Although measuring ice elevation is important, it only fulfills half of the science goals set for IceBridge. Computer models of sea ice and ocean levels need data on ice thickness, snow depth and even what lies beneath the ice to make accurate predictions, and IceBridge helps meet this need. To examine different parts of sea ice and ice sheets, IceBridge relies on radar instruments operated by the University of Kansas’ Center for the Remote Sensing of Ice Sheets (CReSIS). These radars use different frequencies to measure total ice thickness (the Multi-channel Coherent Radar Depth Sounder, or MCoRDS), snow thickness and accumulation (snow and accumulation radars) and ice surface elevation (Ku-band radar altimeter). Data from these instruments can show an entire column of ice from new snow on top, to the bedrock or sea water below.

Other instruments can give researchers insight into what lies beneath the ice. The Lamont-Doherty Earth Observatory at Columbia University manages two instruments, a gravimeter that measures subtle changes in the Earth’s gravity, and a magnetometer that detects minute magnetic variations in sub-ice rock. With these two instruments, scientists can determine whether rock or water lies beneath the ice, the size and shape of water cavities, and can even narrow down what type of rock makes up the bedrock. This information is helpful in predicting how moving ice in glaciers interact with bedrock and how warmer ocean currents might flow under floating ice, melting it from below.

Another feature IceBridge’s researchers are looking for are openings in sea ice, known as leads. To do this, IceBridge uses data from ATM and two other instruments, the digital mapping system (DMS) and a KT-19 infrared sensor. DMS consists of a downward pointing digital camera that takes roughly one frame per second, and computer software that creates mosaics with the captured images. These images are tied to GPS information, allowing people to create photorealistic maps. In addition, using different image-processing techniques, researchers can combine several images to create a three-dimensional representation of ice. The KT-19 skin temperature sensor is an off-the-shelf infrared sensor that IceBridge scientists use to measure the temperature of the surface beneath the plane. Because sea ice is usually close to the ambient air temperature, roughly minus 20 to minus 30 degrees Celsius, and open water is warmer — just below freezing — the KT-19 can detect areas of open water. And, because this instrument relies on infrared instead of visible light, it can detect leads even in the dark.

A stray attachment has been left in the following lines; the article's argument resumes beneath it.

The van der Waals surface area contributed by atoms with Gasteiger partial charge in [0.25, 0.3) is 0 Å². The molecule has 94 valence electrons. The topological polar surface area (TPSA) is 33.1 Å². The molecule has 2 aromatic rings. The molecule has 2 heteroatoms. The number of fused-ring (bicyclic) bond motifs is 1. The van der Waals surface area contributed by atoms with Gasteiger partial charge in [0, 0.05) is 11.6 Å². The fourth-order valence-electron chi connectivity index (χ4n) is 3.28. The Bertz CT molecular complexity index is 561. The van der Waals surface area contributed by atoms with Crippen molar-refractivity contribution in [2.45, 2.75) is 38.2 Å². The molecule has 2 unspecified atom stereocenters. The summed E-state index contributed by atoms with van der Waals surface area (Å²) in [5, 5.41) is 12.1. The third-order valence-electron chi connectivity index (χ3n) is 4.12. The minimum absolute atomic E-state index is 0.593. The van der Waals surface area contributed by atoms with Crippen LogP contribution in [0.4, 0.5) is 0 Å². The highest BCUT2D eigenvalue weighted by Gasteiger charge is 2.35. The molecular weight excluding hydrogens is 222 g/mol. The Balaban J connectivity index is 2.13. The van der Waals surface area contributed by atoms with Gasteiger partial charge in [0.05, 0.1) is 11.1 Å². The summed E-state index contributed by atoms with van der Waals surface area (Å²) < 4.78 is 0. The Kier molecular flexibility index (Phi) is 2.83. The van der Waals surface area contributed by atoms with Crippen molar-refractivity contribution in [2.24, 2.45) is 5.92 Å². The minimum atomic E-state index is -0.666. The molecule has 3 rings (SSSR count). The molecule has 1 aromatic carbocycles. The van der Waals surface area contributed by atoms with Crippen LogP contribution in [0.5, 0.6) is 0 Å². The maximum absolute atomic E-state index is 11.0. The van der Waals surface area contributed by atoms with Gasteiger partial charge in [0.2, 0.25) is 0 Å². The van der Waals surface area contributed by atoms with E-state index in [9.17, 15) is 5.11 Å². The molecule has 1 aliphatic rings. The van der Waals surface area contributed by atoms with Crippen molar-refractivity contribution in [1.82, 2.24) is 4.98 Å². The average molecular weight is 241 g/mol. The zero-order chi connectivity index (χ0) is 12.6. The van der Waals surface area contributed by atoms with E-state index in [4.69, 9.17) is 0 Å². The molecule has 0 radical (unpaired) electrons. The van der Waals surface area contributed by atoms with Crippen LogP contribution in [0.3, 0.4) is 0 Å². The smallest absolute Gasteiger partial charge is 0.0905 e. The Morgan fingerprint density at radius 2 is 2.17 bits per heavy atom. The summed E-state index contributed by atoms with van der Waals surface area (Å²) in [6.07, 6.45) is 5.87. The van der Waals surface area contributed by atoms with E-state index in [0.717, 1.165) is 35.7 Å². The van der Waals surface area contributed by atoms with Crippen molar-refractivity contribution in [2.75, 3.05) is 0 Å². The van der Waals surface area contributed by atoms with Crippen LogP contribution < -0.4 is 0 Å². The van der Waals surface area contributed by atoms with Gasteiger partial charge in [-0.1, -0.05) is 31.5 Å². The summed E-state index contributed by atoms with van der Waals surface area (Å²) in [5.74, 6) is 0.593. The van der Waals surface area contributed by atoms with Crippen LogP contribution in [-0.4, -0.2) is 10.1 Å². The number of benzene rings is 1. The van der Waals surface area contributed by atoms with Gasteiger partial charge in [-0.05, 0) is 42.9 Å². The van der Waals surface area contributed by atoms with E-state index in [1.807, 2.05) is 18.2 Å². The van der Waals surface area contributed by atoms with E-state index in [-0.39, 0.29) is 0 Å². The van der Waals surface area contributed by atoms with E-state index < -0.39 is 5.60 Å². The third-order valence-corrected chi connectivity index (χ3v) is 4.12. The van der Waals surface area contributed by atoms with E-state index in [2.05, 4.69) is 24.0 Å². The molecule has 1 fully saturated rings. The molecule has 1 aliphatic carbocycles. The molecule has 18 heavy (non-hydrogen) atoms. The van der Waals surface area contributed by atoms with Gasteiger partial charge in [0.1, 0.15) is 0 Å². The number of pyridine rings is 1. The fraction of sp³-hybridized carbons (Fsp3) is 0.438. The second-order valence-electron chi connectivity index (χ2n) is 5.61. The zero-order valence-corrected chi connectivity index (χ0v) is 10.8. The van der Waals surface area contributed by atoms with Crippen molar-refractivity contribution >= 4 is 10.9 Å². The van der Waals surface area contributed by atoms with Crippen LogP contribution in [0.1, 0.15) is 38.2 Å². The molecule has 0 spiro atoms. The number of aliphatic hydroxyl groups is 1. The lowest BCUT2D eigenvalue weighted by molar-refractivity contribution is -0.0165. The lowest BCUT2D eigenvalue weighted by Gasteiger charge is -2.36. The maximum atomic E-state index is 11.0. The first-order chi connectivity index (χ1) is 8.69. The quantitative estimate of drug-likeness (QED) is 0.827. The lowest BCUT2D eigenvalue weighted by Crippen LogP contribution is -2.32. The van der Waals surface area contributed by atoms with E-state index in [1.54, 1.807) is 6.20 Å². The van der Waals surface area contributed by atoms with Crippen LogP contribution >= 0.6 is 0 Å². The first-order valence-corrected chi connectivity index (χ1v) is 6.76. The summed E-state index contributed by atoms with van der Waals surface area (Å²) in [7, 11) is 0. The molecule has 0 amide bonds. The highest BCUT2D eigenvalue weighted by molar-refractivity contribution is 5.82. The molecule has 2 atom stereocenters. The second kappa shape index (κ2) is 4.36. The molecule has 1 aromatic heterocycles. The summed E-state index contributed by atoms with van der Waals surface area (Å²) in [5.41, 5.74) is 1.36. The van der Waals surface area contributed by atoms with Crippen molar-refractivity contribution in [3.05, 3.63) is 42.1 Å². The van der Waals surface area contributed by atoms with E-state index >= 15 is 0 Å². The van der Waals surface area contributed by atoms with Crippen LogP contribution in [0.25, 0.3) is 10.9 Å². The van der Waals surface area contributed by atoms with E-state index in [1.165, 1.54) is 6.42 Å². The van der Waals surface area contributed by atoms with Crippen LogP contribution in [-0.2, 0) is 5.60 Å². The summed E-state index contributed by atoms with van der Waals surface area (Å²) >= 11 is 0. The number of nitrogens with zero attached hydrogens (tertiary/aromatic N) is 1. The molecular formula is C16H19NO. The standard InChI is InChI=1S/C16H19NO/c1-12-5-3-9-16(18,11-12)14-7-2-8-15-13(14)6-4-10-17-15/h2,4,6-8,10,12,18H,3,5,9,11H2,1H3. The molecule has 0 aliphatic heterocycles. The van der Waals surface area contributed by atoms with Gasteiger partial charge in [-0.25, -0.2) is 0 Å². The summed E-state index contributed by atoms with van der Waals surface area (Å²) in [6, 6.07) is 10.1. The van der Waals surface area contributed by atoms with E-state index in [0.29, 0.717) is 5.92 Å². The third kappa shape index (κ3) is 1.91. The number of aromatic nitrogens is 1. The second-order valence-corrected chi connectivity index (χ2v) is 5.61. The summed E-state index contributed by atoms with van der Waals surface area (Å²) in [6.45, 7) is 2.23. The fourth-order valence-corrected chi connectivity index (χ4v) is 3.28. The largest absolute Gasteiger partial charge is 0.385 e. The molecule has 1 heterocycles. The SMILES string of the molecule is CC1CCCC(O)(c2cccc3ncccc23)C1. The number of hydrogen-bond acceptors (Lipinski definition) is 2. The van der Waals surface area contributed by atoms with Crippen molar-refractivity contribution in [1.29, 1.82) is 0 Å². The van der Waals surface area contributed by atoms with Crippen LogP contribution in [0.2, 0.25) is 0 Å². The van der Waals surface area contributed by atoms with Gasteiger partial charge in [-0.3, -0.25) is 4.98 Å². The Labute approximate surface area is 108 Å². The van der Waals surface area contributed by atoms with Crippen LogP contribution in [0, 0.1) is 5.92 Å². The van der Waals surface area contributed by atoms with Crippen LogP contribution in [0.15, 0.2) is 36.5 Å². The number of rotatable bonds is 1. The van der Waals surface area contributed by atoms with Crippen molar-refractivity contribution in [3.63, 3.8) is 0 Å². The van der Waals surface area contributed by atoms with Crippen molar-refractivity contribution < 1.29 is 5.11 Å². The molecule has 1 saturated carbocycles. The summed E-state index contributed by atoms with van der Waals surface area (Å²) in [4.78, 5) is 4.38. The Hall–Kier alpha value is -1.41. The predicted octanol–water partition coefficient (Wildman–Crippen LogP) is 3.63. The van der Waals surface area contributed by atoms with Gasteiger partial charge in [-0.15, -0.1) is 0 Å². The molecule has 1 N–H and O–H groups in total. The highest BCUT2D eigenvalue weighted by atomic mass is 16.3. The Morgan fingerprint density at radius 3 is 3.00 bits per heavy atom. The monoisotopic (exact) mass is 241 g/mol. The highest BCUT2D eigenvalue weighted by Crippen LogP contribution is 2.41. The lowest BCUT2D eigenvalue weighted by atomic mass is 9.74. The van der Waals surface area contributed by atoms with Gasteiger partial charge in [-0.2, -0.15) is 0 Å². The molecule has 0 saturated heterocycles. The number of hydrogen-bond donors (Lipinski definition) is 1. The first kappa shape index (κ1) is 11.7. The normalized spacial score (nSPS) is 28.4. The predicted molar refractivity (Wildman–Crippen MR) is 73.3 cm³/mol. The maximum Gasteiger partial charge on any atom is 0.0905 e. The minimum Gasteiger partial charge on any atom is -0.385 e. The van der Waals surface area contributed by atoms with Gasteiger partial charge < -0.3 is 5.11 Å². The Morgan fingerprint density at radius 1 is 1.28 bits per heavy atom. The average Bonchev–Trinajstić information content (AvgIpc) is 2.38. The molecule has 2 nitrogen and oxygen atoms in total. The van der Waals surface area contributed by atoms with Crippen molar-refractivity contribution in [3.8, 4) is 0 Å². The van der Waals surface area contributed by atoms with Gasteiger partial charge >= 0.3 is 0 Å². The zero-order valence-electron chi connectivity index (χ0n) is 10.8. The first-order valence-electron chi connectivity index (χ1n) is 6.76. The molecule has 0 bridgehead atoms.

Digital Mapping System image of a crack in the ice shelf of Antarctica’s Pine Island Glacier. Credit: NASA/DMS.

Digital Mapping System image of a crack in the ice shelf of Antarctica’s Pine Island Glacier. Credit: NASA/DMS.

Working with others